Democracy, Constitution and weaker Sections

Caste is a specifically Indian expression of institutionalised inequality and indignity. The meaning of caste to those who suffer it is power on one side and vulnerability on the other; privilege on one side and oppression on the other; honour and denigration; plenty and want; reward and deprivation. In short, it means, as Babasaheb Ambedkar said, graded inequality with elevation for some and degradation for others: not a division of labour, as sometimes misconstrued, but a division of labourers. Untouchability is part and parcel of the caste structure; it is an economically and socially exploitative system worse than slavery.

Basic human dignity

The abolition of untouchability – the defining marker of the denial of human dignity for Scheduled Castes – was therefore adopted as a key Constitutional provision for securing basic human dignity to Dalits. Article 17 of the Constitution declared its abolition and criminalised its practice in any form whatsoever. Following the stipulation in Article 17, in the year 1955, five years after the commencement of the Constitution, Parliament exercised this exclusive power regarding untouchability and passed the Untouchability (Offences) Act which came into force from 1 June 1955. The Untouchability (Offences) Act outlawed the enforcement of disabilities ‘on the ground of untouchability’ in regard to, inter alia, entrance and worship at temples, access to shops and restaurants, the practice of occupations and trades, use of water sources, places of public resort and accommodation, public conveyances, hospitals, educational institutions, construction and occupation of residential premises, holding of religious ceremonies and processions as well as use of jewellery. The imposition of disabilities was made a punishable crime.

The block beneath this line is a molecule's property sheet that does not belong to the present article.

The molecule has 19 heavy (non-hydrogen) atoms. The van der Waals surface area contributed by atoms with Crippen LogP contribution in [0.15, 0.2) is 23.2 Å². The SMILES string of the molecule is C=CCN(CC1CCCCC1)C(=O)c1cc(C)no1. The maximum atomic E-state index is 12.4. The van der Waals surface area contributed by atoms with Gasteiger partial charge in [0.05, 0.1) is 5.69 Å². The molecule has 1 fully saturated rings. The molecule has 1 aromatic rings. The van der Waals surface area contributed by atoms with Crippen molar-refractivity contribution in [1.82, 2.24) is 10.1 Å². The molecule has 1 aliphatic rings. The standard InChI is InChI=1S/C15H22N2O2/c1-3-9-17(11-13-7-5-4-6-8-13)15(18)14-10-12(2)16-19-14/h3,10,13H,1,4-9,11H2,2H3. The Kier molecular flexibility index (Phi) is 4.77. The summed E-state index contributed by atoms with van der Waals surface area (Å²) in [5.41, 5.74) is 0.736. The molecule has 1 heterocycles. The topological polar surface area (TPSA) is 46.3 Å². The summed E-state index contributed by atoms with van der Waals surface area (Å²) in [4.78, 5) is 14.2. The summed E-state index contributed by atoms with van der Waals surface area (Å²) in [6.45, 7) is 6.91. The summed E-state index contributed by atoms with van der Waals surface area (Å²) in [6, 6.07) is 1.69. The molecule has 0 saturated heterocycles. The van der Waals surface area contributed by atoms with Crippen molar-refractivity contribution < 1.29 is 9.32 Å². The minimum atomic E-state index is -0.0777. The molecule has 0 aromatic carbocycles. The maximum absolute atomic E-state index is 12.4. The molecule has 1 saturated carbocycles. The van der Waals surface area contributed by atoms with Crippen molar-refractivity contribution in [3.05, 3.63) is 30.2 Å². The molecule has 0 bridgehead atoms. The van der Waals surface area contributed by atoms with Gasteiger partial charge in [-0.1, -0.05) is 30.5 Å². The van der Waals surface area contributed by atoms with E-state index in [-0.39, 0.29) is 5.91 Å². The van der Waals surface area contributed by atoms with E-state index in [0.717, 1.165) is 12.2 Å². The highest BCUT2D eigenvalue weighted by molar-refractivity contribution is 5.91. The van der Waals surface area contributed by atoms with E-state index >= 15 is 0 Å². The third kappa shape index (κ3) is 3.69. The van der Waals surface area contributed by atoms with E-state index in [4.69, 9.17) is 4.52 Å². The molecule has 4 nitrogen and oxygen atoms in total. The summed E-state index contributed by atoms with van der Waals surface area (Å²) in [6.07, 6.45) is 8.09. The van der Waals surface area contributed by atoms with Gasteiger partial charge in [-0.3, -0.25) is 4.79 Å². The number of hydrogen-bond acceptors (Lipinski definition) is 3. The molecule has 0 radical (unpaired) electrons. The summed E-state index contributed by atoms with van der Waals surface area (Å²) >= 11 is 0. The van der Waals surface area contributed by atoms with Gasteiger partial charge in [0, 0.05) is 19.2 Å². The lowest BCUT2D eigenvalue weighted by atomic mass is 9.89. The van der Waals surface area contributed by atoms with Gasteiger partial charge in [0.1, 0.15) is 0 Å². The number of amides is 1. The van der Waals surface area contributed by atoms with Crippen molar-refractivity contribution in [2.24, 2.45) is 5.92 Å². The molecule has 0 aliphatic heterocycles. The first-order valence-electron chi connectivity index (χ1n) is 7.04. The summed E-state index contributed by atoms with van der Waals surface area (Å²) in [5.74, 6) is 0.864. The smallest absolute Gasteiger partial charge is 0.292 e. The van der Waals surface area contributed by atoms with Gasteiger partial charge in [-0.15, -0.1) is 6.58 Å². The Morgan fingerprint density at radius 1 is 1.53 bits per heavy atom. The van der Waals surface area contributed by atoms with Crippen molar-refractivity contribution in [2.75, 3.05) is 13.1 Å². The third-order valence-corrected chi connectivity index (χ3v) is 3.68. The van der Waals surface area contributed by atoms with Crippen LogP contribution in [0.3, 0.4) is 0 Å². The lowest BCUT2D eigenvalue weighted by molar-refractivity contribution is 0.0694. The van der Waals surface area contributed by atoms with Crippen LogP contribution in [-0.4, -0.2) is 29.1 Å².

Manual scavenging
The dehumanising practice of manual scavenging is closely interlinked with untouchability and atrocities. Manual scavenging refers to the practice of removing human excreta by people with their hands and carrying the load on their heads, hips or shoulders. With the help of, usually, a pair of tin scrappers and a wicket basket or bucket, the manual scavengers remove and carry human excreta from the latrines to the dumping sites. The carrying of human excreta on the head is the abiding image of a manual scavenger. This is an obnoxious and degrading occupation that the manual scavengers themselves despise but feel helpless and trapped in. It is well known that this work is a caste-based occupation, socially assigned and imposed upon the untouchable communities in the country. The continuance of manual scavenging – there are at least half a million of scavengers, almost all Dalits, in the country even now – constitutes a gross violation of human rights and the worth of the human person and flies in the face of the Constitutional guarantee assured, in its very Preamble, of a life with dignity for every individual in the country.
It was only four decades after the commencement of the Constitution that manual sca